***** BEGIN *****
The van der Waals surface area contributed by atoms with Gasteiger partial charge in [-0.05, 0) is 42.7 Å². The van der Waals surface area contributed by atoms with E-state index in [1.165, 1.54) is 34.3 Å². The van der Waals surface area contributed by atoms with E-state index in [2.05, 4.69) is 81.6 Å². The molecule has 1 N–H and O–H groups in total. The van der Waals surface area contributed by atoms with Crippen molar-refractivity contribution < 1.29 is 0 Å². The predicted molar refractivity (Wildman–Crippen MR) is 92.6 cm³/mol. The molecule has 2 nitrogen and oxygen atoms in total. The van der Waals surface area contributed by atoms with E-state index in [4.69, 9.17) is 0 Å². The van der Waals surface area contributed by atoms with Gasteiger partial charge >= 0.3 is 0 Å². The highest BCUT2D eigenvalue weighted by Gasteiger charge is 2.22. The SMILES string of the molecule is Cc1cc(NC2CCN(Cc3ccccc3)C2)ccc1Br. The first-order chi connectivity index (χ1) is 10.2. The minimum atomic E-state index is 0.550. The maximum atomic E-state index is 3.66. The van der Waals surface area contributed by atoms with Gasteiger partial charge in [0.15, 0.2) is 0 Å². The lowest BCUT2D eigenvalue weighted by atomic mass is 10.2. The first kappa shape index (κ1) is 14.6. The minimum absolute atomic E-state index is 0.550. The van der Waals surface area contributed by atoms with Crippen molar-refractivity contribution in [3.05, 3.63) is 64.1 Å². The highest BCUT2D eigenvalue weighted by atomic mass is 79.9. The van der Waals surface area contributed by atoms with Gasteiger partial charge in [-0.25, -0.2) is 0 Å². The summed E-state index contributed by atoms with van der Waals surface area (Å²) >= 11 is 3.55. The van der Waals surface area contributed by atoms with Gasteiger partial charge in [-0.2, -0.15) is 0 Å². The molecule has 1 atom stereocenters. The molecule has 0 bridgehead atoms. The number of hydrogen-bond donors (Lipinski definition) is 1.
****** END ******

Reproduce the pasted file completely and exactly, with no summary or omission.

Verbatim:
The van der Waals surface area contributed by atoms with Gasteiger partial charge in [-0.05, 0) is 42.7 Å². The van der Waals surface area contributed by atoms with E-state index in [1.165, 1.54) is 34.3 Å². The van der Waals surface area contributed by atoms with E-state index in [2.05, 4.69) is 81.6 Å². The molecule has 1 N–H and O–H groups in total. The van der Waals surface area contributed by atoms with Crippen molar-refractivity contribution < 1.29 is 0 Å². The predicted molar refractivity (Wildman–Crippen MR) is 92.6 cm³/mol. The molecule has 2 nitrogen and oxygen atoms in total. The van der Waals surface area contributed by atoms with E-state index in [4.69, 9.17) is 0 Å². The van der Waals surface area contributed by atoms with Gasteiger partial charge >= 0.3 is 0 Å². The highest BCUT2D eigenvalue weighted by Gasteiger charge is 2.22. The SMILES string of the molecule is Cc1cc(NC2CCN(Cc3ccccc3)C2)ccc1Br. The first-order chi connectivity index (χ1) is 10.2. The minimum atomic E-state index is 0.550. The maximum atomic E-state index is 3.66. The van der Waals surface area contributed by atoms with Gasteiger partial charge in [0.15, 0.2) is 0 Å². The lowest BCUT2D eigenvalue weighted by atomic mass is 10.2. The first kappa shape index (κ1) is 14.6. The minimum absolute atomic E-state index is 0.550. The van der Waals surface area contributed by atoms with Crippen molar-refractivity contribution in [3.05, 3.63) is 64.1 Å². The highest BCUT2D eigenvalue weighted by atomic mass is 79.9. The van der Waals surface area contributed by atoms with Gasteiger partial charge in [-0.25, -0.2) is 0 Å². The summed E-state index contributed by atoms with van der Waals surface area (Å²) >= 11 is 3.55. The van der Waals surface area contributed by atoms with Gasteiger partial charge in [-0.2, -0.15) is 0 Å². The molecule has 1 atom stereocenters. The molecule has 0 bridgehead atoms. The number of hydrogen-bond donors (Lipinski definition) is 1.